The neuropharmaceutical agent can be an agent having a therapeutic or prophylactic effect on a neurological disorder or any condition which affects biological functioning of the central nervous system. Examples of neurological disorders include cancer (e.g. brain tumors), Autoimmune Deficiency Syndrome (AIDS), stroke, epilepsy, Parkinson's disease, multiple sclerosis, neurodegenerative disease, trauma, depression, Alzheimer's disease, migraine, pain, or a seizure disorder. Classes of neuropharmaceutical agents which can be used in this invention include proteins, anti- biotics, adrenergic agents, anticonvulsants, small molecules, nucleotide analogs, chemotherapeutic agents, anti-trauma agents, peptides and other classes of agents used to treat or prevent a neurological disorder. Examples of proteins include CD4 and superoxide dismutase (including soluble portions thereof), growth factors (e.g. nerve growth factor (NGF), brain-derived neurotrophic factor (BDNF), ciliary neurotrophic factor (CNTF), neurotrophins 3,4 and 5 (NT-3,4 and 5) or fibroblast growth factor (FGF)), lymphokines or cytokines (e.g. interferon or interleukins (IL-2)) or antagonists thereof, neurotrophic factors, dopamine decarboxylase and tricosanthin. A neurotrophic factor is defined as a factor capable of maintaining neuron survival or neuron regeneration or differentiation. The properties of the neurotrophic factors are incorporated by reference herein from the following references: (1) for ciliary neurotrophic factor (CNTF), see Manthorpe et al. (1986), Brain Research, 367: 282-286; Lin et al. (1989), Science 246: 1023-1025; Stockli et al. (1989), Nature 342: 920-923; and Lam et al. (1991), Gene, 102: 271-276; (2) for brain-derived neurotrophic factor (BDNF), see Barde et al (1987), Prog. Brain Res. 71: 185-189; Hofer et al. (1988), Nature 331: 261-262; and Leibrock et al (1989), Nature 334: 149-152; (3) for neurotrophin 3 (NT-3), see Hohn et al. (1990), Nature 344:339-341; Maisonpierre et al (1990), Science 247:1446-1451; Rosenthal et al (1990), Neuron 4:767-773; Ernfors et al. (1990), Proc. Natl. Acad. Sci. USA 87:5454-5458; Jones et al., (1990), Proc. Natl. Acad. Sci. USA 87:8060-8064; and Kaisho et al (1990), FEBS Lett. 266, 187-191; (4) for neurotrophin 4 (NT-4), see Hallbook et al (1991), Neuron 6:845-858; and (5) for neurotrophin 5 (NT-5), see Berkemeier et al (1991), Neuron 7:857-866. Examples of antibiotics include amphotericin B, gentamycin sulfate, and pyrimethamine. Examples of adrenergic agents (including blockers) include dopamine and atenolol. Examples of chemotherapeutic agents include adriamycin, methotrexate, cyclophosphamide, etoposide, and carboplatin. An example of an anticonvulsant which can be used is valproate and an anti-trauma agent which can be used is superoxide dismutase. Examples of peptides would be somatostatin analogues and enkephalinase inhibitors. Nucleotide analogs which can be used include azidothymidine (hereinafter AZT), dideoxyinosine (ddI) and dideoxycytodine (ddC).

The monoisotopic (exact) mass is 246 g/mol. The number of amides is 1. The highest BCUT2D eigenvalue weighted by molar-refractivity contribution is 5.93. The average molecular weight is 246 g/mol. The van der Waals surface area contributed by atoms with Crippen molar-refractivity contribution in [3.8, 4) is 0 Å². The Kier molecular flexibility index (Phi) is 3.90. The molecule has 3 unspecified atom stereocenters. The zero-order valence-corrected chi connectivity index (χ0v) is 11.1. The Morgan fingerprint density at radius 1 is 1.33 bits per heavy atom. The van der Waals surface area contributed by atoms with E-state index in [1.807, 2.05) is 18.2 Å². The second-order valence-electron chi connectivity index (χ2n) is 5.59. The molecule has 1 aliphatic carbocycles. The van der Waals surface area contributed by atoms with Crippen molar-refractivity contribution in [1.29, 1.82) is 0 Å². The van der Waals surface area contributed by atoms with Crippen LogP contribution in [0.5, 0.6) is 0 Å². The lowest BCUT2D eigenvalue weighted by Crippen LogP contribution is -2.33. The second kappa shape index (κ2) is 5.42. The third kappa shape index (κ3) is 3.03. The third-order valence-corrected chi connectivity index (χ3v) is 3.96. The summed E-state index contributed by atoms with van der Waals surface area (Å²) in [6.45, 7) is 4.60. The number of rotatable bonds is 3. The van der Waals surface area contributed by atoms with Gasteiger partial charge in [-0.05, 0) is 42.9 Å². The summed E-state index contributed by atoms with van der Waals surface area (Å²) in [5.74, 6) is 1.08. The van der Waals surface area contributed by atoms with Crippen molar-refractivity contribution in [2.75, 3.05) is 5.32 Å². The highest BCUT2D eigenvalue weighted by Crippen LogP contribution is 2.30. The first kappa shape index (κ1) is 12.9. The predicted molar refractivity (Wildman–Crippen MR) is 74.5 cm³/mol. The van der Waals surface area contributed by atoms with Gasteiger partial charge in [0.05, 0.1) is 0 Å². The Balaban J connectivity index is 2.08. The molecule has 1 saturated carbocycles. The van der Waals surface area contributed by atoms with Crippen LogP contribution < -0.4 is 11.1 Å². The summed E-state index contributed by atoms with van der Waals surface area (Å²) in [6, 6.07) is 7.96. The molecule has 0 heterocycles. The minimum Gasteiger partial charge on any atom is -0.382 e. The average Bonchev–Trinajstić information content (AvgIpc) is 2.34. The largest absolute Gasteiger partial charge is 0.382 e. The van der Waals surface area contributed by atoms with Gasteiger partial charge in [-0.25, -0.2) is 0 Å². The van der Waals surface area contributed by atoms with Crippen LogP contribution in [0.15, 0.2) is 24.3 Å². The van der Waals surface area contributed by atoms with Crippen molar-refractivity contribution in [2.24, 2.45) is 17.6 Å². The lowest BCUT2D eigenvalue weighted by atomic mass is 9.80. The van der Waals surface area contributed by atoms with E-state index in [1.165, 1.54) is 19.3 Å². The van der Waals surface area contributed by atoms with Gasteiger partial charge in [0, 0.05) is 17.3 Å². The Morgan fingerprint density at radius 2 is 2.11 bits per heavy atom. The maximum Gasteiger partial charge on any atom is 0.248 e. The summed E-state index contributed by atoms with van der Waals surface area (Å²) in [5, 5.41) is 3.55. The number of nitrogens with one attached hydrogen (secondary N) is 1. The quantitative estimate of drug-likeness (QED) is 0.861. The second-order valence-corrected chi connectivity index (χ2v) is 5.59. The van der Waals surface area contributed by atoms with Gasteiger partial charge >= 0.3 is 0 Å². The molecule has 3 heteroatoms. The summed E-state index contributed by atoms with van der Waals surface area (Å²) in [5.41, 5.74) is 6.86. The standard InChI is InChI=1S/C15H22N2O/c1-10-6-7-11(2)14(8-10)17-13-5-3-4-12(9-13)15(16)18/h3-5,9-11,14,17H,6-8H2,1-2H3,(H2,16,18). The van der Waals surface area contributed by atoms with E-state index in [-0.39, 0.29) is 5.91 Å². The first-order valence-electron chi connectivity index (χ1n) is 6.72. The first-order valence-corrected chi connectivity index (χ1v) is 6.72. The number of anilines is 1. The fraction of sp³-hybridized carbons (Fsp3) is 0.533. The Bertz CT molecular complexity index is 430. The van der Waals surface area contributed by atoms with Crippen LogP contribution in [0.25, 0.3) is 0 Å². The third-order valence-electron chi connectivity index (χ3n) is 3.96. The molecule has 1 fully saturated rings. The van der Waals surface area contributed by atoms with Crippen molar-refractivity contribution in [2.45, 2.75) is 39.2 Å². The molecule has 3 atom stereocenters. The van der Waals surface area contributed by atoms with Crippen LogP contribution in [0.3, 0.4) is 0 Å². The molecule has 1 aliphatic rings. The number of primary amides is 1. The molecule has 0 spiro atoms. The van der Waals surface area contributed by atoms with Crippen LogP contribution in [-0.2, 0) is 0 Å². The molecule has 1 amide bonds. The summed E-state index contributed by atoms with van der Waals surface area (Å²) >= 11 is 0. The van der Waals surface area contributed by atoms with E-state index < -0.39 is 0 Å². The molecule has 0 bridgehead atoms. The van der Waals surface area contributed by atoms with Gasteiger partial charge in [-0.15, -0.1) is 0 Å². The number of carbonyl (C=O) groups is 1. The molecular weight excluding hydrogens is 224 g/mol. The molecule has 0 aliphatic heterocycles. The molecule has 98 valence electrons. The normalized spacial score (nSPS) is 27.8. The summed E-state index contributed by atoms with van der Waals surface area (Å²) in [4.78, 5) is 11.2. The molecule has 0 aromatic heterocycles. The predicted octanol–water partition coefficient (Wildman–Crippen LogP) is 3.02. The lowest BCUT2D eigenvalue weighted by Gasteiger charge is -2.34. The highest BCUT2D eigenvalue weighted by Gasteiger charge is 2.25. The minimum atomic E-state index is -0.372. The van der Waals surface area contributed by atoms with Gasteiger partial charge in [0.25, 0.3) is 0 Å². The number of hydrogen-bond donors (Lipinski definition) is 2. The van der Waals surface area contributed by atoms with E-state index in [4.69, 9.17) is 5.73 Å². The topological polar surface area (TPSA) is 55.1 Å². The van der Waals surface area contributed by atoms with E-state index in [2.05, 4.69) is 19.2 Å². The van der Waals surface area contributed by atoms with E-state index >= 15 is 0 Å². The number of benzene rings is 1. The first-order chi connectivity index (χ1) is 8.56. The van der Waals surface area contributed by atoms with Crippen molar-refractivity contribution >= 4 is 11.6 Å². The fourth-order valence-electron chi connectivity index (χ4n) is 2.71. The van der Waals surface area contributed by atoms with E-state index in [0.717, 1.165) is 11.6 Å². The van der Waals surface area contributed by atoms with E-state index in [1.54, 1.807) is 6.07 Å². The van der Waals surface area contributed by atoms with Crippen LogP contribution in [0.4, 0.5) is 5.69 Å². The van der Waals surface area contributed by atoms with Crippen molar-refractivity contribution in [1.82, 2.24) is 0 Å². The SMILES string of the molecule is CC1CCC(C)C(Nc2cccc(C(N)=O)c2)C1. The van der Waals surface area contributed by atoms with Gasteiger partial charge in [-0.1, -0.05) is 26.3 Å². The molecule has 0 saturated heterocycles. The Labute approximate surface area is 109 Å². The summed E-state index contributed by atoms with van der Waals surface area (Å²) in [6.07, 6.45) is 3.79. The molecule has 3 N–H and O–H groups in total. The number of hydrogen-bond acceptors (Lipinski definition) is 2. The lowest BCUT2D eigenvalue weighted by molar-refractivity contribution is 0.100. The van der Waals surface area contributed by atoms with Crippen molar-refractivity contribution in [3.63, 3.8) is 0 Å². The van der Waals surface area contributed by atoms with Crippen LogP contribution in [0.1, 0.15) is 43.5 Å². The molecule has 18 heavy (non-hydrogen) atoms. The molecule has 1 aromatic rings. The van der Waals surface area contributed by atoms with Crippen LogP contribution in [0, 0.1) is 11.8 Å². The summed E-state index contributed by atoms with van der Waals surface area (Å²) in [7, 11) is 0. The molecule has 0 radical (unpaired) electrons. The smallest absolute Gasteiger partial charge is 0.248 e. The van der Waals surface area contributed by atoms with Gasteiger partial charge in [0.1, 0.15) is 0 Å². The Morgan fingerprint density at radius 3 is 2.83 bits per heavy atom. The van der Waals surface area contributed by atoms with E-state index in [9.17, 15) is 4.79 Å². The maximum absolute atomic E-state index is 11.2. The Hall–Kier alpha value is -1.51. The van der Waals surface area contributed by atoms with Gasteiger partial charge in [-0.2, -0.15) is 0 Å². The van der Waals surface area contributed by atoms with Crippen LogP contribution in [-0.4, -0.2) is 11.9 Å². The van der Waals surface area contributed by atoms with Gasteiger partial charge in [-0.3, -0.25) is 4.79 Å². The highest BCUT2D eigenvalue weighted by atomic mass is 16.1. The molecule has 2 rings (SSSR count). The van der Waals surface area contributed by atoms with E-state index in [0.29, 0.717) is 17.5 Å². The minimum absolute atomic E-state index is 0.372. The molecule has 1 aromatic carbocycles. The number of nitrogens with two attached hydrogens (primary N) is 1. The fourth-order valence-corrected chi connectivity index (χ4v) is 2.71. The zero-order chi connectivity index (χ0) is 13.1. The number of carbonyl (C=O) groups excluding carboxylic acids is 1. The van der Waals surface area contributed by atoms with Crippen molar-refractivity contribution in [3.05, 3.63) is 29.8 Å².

The antibody, which is reactive with a transferrin receptor present on a brain capillary endothelial cell, may also be conjugated to a diagnostic agent. In this method and delivery system, the neuropharmaceutical agent of the neuropharmaceutical agent - anti-transferrin receptor conjugate has been replaced with a diagnostic agent. The diagnostic agent is then delivered across the blood brain barrier to the brain of the host. The diagnostic agent is then detected as indicative of the presence of a physiological condition for which the diagnostic agent is intended. For example, the diagnostic agent may be an antibody to amyloid plaques. When conjugated to an antibody reactive with a transferrin receptor present on a brain capillary endothelial cell, this diagnostic agent antibody can be transferred across the blood brain barrier and can then subsequently immunoreact with amyloid plaques. Such an immunoreaction is indicative of Alzheimer's Disease.